Anterior cruciate ligament (ACL) injury is the common ligamentous injury of the knees. An ACL reconstruction is the procedure that has been proven to improve knee stability and functional outcomes and may prevent the osteoarthritic changes and subsequent meniscal injuries. The ACL reconstruction techniques have been developed in various ways. Anatomical single-bundle ACL reconstruction with remnant augmentation technique is the optimal reconstruction procedure. It may improve the clinical outcomes of biological healing, preserve the proprioceptive function, and has shown less tibial tunnel widening postoperatively. This chapter presents the step-by-step technique of an anatomical single-bundle ACL reconstruction, indication and contraindication for surgery, the preferred graft choice, fixation methods, pearls and pitfalls of the procedure, and postoperative rehabilitation. The review of literatures about the remnant preserving ACL reconstruction is also discussed in this chapter.
Part of the book: Recent Advances in Arthroscopic Surgery
Internal snapping hip syndrome or coxa saltans interna results from the iliopsoas tendon snapping over the superior pubic ramus, iliopectineal eminence, anterior hip joint, femoral head or the lesser trochanter. This condition occurs in either the native hip or a prosthetic hip joint. Conservative management is the mainstay treatment, but iliopsoas release continues to be the definitive treatment in patients with failed conservative measures. The arthroscopic iliopsoas release from the central or peripheral compartment is useful in the management of internal snapping syndrome and may have less hip flexion strength deficits postoperatively as compared to the releasing from the lesser trochanteric level. Endoscopic iliopsoas release at the lesser trochanter level is the preferred operative treatment option for internal snapping patients who have undergone a total hip replacement.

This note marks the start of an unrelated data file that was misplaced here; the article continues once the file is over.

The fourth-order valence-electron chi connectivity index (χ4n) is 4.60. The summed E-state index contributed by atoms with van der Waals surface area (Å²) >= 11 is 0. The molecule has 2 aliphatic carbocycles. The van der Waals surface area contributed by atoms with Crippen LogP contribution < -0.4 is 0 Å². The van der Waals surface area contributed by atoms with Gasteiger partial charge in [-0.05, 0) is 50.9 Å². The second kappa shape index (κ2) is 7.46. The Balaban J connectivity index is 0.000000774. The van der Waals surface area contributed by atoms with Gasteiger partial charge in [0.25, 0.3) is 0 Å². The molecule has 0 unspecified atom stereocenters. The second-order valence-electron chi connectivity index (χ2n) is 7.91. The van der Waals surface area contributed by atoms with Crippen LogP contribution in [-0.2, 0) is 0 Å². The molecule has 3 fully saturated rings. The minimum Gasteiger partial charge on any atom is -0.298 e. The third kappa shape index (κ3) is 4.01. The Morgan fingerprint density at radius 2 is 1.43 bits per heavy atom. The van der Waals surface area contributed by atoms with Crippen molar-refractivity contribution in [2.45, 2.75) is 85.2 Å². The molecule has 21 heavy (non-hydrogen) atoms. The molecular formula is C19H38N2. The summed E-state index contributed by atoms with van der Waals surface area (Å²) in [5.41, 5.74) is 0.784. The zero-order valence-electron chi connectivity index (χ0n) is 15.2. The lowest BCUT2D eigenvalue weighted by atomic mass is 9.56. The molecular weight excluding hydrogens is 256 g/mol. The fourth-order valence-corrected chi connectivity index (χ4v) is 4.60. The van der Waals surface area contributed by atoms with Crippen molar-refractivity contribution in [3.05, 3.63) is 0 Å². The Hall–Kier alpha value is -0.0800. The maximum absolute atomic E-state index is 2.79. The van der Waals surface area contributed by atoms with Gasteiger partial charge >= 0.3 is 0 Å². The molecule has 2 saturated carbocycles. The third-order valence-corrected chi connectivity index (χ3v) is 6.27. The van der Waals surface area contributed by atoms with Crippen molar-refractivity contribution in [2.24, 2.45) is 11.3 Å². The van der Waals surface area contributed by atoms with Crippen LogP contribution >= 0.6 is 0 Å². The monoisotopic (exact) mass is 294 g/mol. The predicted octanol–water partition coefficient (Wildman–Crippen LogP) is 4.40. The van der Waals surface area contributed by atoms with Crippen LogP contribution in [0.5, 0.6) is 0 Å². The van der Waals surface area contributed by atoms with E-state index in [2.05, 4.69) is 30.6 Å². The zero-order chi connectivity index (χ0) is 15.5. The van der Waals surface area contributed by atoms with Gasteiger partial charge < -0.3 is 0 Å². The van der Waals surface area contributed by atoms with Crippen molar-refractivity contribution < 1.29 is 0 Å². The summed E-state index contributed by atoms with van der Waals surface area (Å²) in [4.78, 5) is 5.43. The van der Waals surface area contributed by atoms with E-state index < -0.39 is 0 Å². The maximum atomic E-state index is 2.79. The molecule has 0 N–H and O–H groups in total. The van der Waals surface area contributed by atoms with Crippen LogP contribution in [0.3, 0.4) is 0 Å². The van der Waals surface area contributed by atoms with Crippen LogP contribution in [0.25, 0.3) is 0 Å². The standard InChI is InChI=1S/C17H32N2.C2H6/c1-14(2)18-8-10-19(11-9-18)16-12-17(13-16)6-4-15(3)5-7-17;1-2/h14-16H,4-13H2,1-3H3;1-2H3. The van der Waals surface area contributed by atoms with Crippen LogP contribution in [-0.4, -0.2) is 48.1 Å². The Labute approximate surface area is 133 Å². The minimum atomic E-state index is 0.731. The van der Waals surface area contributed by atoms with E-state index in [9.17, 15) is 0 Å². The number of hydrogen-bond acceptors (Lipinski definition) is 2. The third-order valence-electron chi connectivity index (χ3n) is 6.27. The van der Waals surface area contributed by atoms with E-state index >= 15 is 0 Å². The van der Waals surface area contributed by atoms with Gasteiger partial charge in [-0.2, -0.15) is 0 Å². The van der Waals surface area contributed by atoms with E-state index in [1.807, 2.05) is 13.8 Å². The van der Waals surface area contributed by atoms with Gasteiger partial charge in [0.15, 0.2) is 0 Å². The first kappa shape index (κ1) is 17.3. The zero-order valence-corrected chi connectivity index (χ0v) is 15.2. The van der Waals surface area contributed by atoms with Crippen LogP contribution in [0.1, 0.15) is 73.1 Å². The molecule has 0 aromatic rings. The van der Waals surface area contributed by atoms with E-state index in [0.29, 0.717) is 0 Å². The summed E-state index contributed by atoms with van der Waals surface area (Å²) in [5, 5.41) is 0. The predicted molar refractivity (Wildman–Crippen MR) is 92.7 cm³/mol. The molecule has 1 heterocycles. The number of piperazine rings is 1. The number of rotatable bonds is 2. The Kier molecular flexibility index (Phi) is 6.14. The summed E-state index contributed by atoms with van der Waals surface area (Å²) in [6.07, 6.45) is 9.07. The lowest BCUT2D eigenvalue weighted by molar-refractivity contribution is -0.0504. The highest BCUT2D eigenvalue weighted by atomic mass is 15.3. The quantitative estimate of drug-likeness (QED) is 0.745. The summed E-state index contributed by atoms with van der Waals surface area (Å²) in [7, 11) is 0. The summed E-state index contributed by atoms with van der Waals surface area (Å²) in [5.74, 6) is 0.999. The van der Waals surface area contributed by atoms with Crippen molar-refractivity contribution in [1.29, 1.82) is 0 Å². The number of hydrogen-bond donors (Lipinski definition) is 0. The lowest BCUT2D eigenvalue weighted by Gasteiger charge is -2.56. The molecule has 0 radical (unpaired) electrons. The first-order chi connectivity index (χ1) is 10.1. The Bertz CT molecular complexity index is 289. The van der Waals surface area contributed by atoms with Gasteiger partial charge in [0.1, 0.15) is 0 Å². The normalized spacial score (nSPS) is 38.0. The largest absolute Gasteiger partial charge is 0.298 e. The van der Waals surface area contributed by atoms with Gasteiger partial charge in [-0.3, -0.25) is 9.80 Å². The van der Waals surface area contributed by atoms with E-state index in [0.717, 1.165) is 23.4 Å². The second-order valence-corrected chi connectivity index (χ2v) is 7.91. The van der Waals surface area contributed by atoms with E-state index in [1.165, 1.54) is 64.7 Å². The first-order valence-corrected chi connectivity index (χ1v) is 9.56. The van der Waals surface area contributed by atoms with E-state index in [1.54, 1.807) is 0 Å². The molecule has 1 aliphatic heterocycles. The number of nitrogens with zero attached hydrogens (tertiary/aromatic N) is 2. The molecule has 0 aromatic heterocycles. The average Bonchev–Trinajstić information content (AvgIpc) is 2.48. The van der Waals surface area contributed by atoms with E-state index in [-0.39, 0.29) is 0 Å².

Part of the book: Essentials in Hip and Ankle